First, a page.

Neuroplastic transformation is the treatment hub for persistent pain disorders. When pain transitions from a symptom to a disease, it is not merely more pain, longer lasting pain or constant pain. This process is one of neuroplastic adaptation to a stimulus resulting in molecular, cellular, anatomic, physiologic, electrical and functional changes in brain and peripheral body. Varied treatments have been established to deal with the persistence of pain. Some of these are aimed at altering or suppressing peripheral sites and some use more systemic approaches to manage pain. Medication, Invasive, Bodywork and Psychosocial approaches can be used individually or in concert with each other. Multidisciplinary and Interdisciplinary treatment teams may be brought to bear. All of these treatments are aimed at containing and managing the disease of persistent pain. None are crafted to cure the underlying neuroplastic process that has caused pain to transform from symptom to disease. It is only by harnessing the power of neuroplasticity that persistent pain can be resolved.

A wheel without a hub will collapse and fail.
By making Neuroplastic Transformation the hub of the treatment for persistent pain, all of the spokes of the wheel become strengthened, unified and focused.


The goal of treatment shifts from reining in pain to reversing the basic forces that have caused it be maintained. Understanding these forces and the stages of treatment harnesses the same power that unleashed pain’s persistence. Instead of these processes occurring randomly based upon runaway input, the incredible access to the brain’s power is used to disconnect expanded pain networks, stop perpetually firing pain-dedicated nerves, resolve the production and release of inflammatory molecules, reverse the energy used to maintain pain receptors and restore normal pain response.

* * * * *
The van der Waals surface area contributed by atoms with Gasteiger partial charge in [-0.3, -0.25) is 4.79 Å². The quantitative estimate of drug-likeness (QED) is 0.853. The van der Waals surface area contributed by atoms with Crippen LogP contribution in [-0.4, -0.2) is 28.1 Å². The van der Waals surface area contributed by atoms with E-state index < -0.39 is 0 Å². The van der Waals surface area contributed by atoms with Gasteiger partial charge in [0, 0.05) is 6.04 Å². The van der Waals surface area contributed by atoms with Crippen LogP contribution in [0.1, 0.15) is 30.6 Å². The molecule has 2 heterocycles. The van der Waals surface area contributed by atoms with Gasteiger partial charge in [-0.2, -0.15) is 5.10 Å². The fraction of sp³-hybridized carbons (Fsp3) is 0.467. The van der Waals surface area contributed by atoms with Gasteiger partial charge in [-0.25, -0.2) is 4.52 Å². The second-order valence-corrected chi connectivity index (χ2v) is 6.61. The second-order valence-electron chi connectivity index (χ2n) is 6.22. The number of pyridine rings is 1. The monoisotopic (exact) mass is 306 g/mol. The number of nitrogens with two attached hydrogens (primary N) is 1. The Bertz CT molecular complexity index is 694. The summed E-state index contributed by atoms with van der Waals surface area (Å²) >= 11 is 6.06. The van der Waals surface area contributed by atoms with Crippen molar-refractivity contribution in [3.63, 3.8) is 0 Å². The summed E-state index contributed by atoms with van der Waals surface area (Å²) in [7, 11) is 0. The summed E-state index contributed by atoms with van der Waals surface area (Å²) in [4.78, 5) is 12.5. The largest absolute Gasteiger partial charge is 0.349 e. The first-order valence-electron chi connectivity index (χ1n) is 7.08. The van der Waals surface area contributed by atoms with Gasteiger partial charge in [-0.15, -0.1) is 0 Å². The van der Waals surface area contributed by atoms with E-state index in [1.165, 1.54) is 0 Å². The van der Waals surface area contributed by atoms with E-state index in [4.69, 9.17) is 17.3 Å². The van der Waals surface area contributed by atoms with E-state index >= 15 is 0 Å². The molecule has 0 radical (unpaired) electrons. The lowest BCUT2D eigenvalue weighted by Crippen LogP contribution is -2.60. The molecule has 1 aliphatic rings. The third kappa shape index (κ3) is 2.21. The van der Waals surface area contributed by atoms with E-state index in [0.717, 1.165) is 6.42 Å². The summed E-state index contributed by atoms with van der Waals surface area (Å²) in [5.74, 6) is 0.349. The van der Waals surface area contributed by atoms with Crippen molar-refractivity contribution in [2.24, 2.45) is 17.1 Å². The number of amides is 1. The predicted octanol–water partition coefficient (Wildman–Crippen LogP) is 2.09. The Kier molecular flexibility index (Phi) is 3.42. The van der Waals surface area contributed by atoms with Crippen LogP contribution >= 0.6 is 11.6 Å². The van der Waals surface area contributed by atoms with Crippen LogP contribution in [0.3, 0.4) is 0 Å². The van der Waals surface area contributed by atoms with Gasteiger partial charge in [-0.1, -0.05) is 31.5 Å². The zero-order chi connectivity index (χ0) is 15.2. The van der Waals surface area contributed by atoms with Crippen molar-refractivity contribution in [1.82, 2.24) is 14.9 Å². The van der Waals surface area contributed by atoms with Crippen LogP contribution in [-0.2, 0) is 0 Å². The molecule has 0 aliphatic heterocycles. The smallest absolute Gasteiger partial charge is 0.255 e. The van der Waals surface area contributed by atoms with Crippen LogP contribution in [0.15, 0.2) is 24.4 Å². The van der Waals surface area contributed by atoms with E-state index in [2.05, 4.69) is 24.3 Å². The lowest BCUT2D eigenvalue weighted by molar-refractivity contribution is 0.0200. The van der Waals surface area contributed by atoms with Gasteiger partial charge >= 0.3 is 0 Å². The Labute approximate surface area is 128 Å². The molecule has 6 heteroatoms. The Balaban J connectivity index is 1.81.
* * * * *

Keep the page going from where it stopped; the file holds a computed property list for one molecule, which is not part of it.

Brain Access

We have more access to the brain than any other organ, even the skin. The brain uses the peripheral body to inform it of everything going on in the external world. It then directs the peripheral body to make adaptations to protect itself, survive and follow the Prime Directive: Avoid Pain; Pursue Pleasure. Every individual uses thoughts, images, sensations, memories, emotions, movement and beliefs to change their own brain. This brain access alters anatomic development, cellular structure, physiologic coordination, electrical circuitry, molecular activity, regional function and neuroplastic change. Everything we do, learn and master results in a change at all of these levels. This incredible access and sweeping change can be effectively used to end the tyranny of pain persistence.